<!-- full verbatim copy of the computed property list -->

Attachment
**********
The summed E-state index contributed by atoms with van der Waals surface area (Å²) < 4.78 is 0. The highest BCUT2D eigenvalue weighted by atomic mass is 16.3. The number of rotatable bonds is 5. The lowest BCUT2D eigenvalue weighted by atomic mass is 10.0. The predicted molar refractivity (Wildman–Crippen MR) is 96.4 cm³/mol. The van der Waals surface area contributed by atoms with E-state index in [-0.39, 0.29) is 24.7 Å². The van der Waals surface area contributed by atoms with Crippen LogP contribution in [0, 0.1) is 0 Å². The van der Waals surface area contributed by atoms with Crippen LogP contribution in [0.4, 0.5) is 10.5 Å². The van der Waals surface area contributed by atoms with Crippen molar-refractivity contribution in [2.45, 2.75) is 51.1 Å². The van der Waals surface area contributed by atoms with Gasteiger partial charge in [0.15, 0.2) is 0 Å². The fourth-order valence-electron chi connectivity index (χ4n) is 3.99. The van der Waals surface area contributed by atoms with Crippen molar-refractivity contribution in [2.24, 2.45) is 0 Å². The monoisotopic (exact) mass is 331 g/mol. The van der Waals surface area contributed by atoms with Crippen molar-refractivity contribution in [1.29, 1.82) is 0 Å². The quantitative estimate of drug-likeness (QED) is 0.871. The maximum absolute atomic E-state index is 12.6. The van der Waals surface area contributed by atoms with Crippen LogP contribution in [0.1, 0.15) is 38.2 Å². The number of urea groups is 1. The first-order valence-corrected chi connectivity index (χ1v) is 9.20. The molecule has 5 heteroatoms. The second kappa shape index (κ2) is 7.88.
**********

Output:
The summed E-state index contributed by atoms with van der Waals surface area (Å²) < 4.78 is 0. The highest BCUT2D eigenvalue weighted by atomic mass is 16.3. The number of rotatable bonds is 5. The lowest BCUT2D eigenvalue weighted by atomic mass is 10.0. The predicted molar refractivity (Wildman–Crippen MR) is 96.4 cm³/mol. The van der Waals surface area contributed by atoms with E-state index in [-0.39, 0.29) is 24.7 Å². The van der Waals surface area contributed by atoms with Crippen LogP contribution in [0, 0.1) is 0 Å². The van der Waals surface area contributed by atoms with Crippen LogP contribution in [0.4, 0.5) is 10.5 Å². The van der Waals surface area contributed by atoms with Crippen molar-refractivity contribution in [2.45, 2.75) is 51.1 Å². The van der Waals surface area contributed by atoms with Gasteiger partial charge in [0.15, 0.2) is 0 Å². The fourth-order valence-electron chi connectivity index (χ4n) is 3.99. The van der Waals surface area contributed by atoms with Crippen molar-refractivity contribution in [2.24, 2.45) is 0 Å². The monoisotopic (exact) mass is 331 g/mol. The van der Waals surface area contributed by atoms with Crippen molar-refractivity contribution in [1.29, 1.82) is 0 Å². The quantitative estimate of drug-likeness (QED) is 0.871. The maximum absolute atomic E-state index is 12.6. The van der Waals surface area contributed by atoms with Crippen LogP contribution in [0.1, 0.15) is 38.2 Å². The number of urea groups is 1. The first-order valence-corrected chi connectivity index (χ1v) is 9.20. The molecule has 5 heteroatoms. The second kappa shape index (κ2) is 7.88.